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2014-03-19    来源:网络    【      美国外教 在线口语培训

Twitter Inc. Chief Executive Dick Costolo is in Shanghai for a few days, but that doesn't mean Twitter will follow.
推特(Twitter)首席执行长科斯特罗(Dick Costolo)人在上海,他将在这里小住几日,但这不意味这推特也会跟随他的脚步进入中国。

The U.S. social media network confirmed Monday that Mr. Costolo was in China to 'learn more about Chinese culture and the country's thriving technology sector.'

Mr. Costolo will be meeting with professors and students from Shanghai's famed Fudan University as well as government officials and business leaders, according to a person familiar with the visit.

Though it might be tempting to assume Mr. Costolo is in fact feeling out the possibility getting Twitter into China, it's unlikely that's the case. In its statement, Twitter also said that it has 'no plans to change anything about our service in order to enter the market.'

In China, most Internet companies are tasked with monitoring and censoring their social networks. Were Twitter to set up in China, it would almost certainly have to cooperate with the Chinese government's censorship demands -- something it is signaling it will not do.

Even if Twitter were to try to cooperate with the Chinese government, it would be unlikely to get a stamp of approval.

The service has been blocked in China since 2009, due to government concerns it could be used to organize protests like those that were helping topple regimes in the Middle East at the time, according to analysts. Fears that social media could be used to coordinate protests against the government are alive and well in China, which is in the midst of a sustained government crackdown on online discourse.

Instead of trying to get Twitter into China, Mr. Costolo may simply be seeking to understand the world's largest and most isolated Internet market. Though many products on China's Internet remain copies of products coming out in the U.S., intense local competition and specific demands of local users are slowly leading Chinese companies to push in directions not anticipated by Silicon Valley.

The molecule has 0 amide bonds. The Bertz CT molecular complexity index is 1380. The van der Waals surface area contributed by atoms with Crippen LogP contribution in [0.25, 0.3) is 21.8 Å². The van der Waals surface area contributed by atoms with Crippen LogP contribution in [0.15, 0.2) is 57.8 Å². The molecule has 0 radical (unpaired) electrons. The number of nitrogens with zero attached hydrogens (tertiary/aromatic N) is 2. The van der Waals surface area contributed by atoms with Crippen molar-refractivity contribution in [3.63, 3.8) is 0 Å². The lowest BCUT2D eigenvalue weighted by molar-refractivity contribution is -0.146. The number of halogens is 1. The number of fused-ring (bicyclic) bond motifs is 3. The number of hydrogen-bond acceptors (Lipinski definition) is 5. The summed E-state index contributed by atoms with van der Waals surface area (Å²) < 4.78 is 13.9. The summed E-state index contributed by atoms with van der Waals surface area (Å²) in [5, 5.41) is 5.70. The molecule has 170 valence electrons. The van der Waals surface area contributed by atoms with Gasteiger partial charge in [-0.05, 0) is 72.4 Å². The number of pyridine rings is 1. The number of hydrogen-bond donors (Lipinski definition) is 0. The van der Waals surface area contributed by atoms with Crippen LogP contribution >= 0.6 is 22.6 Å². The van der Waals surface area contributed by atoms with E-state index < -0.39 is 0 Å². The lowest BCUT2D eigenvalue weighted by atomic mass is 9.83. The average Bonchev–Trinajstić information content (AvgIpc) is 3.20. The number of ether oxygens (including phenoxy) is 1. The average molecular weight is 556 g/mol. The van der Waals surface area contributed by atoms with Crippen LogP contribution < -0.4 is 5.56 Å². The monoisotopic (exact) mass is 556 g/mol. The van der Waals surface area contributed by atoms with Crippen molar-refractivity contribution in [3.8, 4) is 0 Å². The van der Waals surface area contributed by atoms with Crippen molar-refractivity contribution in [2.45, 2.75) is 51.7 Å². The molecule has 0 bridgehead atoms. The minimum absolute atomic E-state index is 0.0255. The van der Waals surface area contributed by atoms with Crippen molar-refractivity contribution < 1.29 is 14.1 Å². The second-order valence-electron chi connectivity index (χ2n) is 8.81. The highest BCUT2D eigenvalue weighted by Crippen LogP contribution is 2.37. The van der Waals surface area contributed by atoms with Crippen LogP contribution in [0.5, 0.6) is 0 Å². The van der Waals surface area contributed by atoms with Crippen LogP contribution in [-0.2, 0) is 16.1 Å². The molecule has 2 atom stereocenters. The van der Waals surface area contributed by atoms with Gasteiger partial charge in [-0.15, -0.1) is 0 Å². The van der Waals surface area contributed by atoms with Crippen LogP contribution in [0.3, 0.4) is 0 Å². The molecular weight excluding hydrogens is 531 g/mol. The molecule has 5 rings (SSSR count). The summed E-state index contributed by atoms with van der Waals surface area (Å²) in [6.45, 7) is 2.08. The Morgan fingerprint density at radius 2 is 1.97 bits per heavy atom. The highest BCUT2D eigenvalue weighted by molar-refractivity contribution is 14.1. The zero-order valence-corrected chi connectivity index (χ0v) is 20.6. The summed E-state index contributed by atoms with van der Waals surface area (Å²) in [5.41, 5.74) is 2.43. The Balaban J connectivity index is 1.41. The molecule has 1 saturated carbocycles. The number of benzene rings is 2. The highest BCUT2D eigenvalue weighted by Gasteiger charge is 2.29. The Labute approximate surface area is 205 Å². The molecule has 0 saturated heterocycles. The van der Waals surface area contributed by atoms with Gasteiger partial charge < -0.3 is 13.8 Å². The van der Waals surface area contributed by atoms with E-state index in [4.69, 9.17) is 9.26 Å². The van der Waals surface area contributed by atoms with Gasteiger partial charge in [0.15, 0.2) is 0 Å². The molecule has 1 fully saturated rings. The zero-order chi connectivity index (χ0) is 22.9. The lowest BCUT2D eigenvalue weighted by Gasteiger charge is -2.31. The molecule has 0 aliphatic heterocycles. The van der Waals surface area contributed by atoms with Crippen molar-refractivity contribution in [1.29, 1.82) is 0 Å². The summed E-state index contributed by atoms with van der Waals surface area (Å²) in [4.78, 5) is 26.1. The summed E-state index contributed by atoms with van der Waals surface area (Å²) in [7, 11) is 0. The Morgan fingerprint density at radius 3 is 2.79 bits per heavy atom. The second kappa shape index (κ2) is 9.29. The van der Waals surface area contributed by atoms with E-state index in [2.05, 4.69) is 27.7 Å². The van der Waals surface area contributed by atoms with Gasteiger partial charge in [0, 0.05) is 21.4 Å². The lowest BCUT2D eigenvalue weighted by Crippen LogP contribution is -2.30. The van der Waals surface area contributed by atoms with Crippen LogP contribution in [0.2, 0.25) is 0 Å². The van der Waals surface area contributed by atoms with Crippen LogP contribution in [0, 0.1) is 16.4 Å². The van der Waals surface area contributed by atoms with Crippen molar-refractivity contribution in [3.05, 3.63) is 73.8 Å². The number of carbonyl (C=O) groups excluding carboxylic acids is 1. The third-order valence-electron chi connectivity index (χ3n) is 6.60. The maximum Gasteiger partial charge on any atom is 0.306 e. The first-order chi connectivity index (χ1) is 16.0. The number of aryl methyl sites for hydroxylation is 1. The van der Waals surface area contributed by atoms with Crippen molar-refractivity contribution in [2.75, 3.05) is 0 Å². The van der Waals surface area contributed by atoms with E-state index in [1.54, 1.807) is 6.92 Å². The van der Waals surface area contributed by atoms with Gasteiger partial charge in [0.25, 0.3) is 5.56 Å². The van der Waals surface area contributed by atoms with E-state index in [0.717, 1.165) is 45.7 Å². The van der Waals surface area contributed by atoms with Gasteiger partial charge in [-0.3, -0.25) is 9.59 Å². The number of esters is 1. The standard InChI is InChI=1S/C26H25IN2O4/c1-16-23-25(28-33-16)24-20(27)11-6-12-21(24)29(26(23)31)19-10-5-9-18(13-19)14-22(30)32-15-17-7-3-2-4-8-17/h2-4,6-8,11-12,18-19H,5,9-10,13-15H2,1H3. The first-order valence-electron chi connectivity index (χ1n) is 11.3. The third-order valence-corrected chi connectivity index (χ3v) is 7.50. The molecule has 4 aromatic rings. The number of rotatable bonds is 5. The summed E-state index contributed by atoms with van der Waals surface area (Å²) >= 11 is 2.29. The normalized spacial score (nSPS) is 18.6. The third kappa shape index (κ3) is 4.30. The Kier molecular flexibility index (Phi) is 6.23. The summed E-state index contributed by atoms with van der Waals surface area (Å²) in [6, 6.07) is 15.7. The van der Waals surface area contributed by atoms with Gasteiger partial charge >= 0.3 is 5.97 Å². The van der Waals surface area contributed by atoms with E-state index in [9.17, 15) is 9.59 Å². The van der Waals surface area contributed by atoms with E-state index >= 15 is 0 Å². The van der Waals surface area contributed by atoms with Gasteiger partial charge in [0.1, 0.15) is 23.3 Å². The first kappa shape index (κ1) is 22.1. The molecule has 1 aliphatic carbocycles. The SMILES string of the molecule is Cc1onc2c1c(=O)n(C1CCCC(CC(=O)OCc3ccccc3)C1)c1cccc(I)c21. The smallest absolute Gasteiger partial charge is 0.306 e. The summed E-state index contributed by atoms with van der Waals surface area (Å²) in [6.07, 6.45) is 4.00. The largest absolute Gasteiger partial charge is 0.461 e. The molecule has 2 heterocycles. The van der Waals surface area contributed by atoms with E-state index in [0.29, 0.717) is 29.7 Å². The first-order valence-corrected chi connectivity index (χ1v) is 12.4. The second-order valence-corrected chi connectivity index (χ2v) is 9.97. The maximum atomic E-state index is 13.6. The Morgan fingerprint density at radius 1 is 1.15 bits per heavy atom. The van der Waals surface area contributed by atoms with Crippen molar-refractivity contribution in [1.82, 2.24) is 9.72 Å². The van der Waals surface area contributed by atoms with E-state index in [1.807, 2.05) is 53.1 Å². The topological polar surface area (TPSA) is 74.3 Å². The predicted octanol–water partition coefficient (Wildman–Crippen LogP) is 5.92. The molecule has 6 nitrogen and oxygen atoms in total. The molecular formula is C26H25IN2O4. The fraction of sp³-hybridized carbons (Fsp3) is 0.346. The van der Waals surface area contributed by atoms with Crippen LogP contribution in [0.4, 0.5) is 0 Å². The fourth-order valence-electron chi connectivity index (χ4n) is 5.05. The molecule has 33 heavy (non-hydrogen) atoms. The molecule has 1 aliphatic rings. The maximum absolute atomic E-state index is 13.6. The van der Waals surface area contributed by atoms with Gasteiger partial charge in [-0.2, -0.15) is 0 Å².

Beijing Momo Technology Co., a dating app that had about 35 million monthly active users at the end of 2013, pre-dated its U.S. equivalent, Tinder. Another example that likely hits closer to home for Mr. Costolo is Sina Corp.'s Weibo, which popularized a number of features that would eventually make it into Twitter. Though Weibo still looks and feels very complicated to a U.S. Internet user, it pre-dated Twitter in allowing embedded comments and replies to a post and also to giving photos a prominent presence in a users' stream.
北京陌陌科技有限公司(Beijing Momo Technology Co.)旗下有一款约会应用,2013年年底的月度活跃用户数约为3,500万。早在美国市场推出同类产品Tinder之前,这款应用就已经推出了。对于科斯特罗,另外一个例子可能更有参考价值,这就是新浪公司(Sina Corp.)旗下的微博(Weibo)。新浪微博推广了一些功能,而这些功能将最终使它媲美推特。尽管对于美国互联网用户来说,新浪微博在外观和感觉上都还非常复杂,但新浪微博早在推特之前就允许用户对发布的内容进行嵌入式评论和回复,同时还在用户数据流中给照片提供了一个重要地位。

For years now, China's start-ups have been studying how Silicon Valley works. Valley executives give talks at a proliferating number of start-up accelerators and cafes where entrepreneurs hang out. Some companies, like app search engine Wandoujia, even send employees on yearly trips to northern California to learn more about the culture, and visit the headquarters of the most iconic U.S. Internet firms.

Mr. Costolo may well be the first wave of Americans doing the reverse, coming to China to look for new features, business models and even products that could do well if brought back to the U.S. Even if the trip isn't as pointed as that, it still shows that China's Internet market, though isolated from much of the world, has a gravity all its own that has an increasing pull to those thousands of miles away in the U.S.

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